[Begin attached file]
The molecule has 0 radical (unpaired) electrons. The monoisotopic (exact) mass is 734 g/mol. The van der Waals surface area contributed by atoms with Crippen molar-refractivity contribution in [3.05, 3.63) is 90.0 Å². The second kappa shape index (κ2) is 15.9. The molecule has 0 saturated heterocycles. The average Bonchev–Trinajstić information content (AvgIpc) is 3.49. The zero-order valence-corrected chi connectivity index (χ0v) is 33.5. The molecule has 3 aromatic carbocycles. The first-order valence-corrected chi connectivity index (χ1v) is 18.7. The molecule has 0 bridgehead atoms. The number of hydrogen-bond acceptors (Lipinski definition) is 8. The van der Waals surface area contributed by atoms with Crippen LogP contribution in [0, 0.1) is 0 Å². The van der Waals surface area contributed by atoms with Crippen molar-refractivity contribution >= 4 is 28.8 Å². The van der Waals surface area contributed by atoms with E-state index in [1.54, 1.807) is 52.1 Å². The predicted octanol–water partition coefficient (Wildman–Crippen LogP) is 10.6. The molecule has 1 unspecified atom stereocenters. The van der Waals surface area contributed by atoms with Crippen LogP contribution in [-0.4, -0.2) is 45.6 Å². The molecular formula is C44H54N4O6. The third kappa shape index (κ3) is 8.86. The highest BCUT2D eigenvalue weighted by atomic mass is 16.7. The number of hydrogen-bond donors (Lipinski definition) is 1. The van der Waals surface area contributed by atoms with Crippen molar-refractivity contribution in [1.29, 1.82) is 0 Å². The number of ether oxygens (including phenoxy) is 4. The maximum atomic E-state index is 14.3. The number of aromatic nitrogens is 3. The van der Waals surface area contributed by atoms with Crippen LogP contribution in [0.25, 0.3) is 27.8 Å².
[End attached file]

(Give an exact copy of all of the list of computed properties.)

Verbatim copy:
The molecule has 0 radical (unpaired) electrons. The monoisotopic (exact) mass is 734 g/mol. The van der Waals surface area contributed by atoms with Crippen molar-refractivity contribution in [3.05, 3.63) is 90.0 Å². The second kappa shape index (κ2) is 15.9. The molecule has 0 saturated heterocycles. The average Bonchev–Trinajstić information content (AvgIpc) is 3.49. The zero-order valence-corrected chi connectivity index (χ0v) is 33.5. The molecule has 3 aromatic carbocycles. The first-order valence-corrected chi connectivity index (χ1v) is 18.7. The molecule has 0 bridgehead atoms. The number of hydrogen-bond acceptors (Lipinski definition) is 8. The van der Waals surface area contributed by atoms with Crippen LogP contribution in [0, 0.1) is 0 Å². The van der Waals surface area contributed by atoms with Crippen molar-refractivity contribution >= 4 is 28.8 Å². The van der Waals surface area contributed by atoms with E-state index in [1.54, 1.807) is 52.1 Å². The predicted octanol–water partition coefficient (Wildman–Crippen LogP) is 10.6. The molecule has 1 unspecified atom stereocenters. The van der Waals surface area contributed by atoms with Crippen LogP contribution in [-0.4, -0.2) is 45.6 Å². The molecular formula is C44H54N4O6. The third kappa shape index (κ3) is 8.86. The highest BCUT2D eigenvalue weighted by atomic mass is 16.7. The number of hydrogen-bond donors (Lipinski definition) is 1. The van der Waals surface area contributed by atoms with Crippen molar-refractivity contribution in [1.29, 1.82) is 0 Å². The number of ether oxygens (including phenoxy) is 4. The maximum atomic E-state index is 14.3. The number of aromatic nitrogens is 3. The van der Waals surface area contributed by atoms with Crippen LogP contribution in [0.25, 0.3) is 27.8 Å².